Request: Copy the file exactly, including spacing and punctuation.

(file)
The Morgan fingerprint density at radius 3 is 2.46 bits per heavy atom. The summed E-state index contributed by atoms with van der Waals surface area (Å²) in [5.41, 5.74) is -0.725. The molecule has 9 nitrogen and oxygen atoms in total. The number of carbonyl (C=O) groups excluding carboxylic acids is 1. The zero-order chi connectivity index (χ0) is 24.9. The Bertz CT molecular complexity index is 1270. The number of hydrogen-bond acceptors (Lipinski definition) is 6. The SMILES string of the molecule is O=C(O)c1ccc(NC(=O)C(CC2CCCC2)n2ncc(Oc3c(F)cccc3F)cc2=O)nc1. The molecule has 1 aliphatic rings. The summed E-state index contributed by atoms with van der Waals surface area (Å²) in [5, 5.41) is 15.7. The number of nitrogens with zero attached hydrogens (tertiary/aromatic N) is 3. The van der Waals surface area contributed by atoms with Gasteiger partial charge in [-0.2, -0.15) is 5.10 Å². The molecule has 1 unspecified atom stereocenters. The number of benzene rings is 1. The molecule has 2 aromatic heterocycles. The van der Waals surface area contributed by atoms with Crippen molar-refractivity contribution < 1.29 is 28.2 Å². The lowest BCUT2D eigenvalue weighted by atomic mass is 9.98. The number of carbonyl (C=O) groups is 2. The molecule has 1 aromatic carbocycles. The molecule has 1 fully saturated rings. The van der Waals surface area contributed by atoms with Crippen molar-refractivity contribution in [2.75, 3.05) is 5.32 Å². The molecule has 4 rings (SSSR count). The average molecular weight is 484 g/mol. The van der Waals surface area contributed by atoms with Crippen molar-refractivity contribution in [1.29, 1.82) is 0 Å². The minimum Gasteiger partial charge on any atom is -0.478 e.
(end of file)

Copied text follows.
The Morgan fingerprint density at radius 3 is 2.46 bits per heavy atom. The summed E-state index contributed by atoms with van der Waals surface area (Å²) in [5.41, 5.74) is -0.725. The molecule has 9 nitrogen and oxygen atoms in total. The number of carbonyl (C=O) groups excluding carboxylic acids is 1. The zero-order chi connectivity index (χ0) is 24.9. The Bertz CT molecular complexity index is 1270. The number of hydrogen-bond acceptors (Lipinski definition) is 6. The SMILES string of the molecule is O=C(O)c1ccc(NC(=O)C(CC2CCCC2)n2ncc(Oc3c(F)cccc3F)cc2=O)nc1. The molecule has 1 aliphatic rings. The summed E-state index contributed by atoms with van der Waals surface area (Å²) in [5, 5.41) is 15.7. The number of nitrogens with zero attached hydrogens (tertiary/aromatic N) is 3. The van der Waals surface area contributed by atoms with Gasteiger partial charge in [-0.2, -0.15) is 5.10 Å². The molecule has 1 unspecified atom stereocenters. The number of benzene rings is 1. The molecule has 2 aromatic heterocycles. The van der Waals surface area contributed by atoms with Crippen molar-refractivity contribution < 1.29 is 28.2 Å². The lowest BCUT2D eigenvalue weighted by atomic mass is 9.98. The number of carbonyl (C=O) groups is 2. The molecule has 1 aromatic carbocycles. The molecule has 1 fully saturated rings. The van der Waals surface area contributed by atoms with Crippen molar-refractivity contribution in [2.75, 3.05) is 5.32 Å². The molecule has 4 rings (SSSR count). The average molecular weight is 484 g/mol. The van der Waals surface area contributed by atoms with Crippen molar-refractivity contribution in [1.29, 1.82) is 0 Å². The minimum Gasteiger partial charge on any atom is -0.478 e.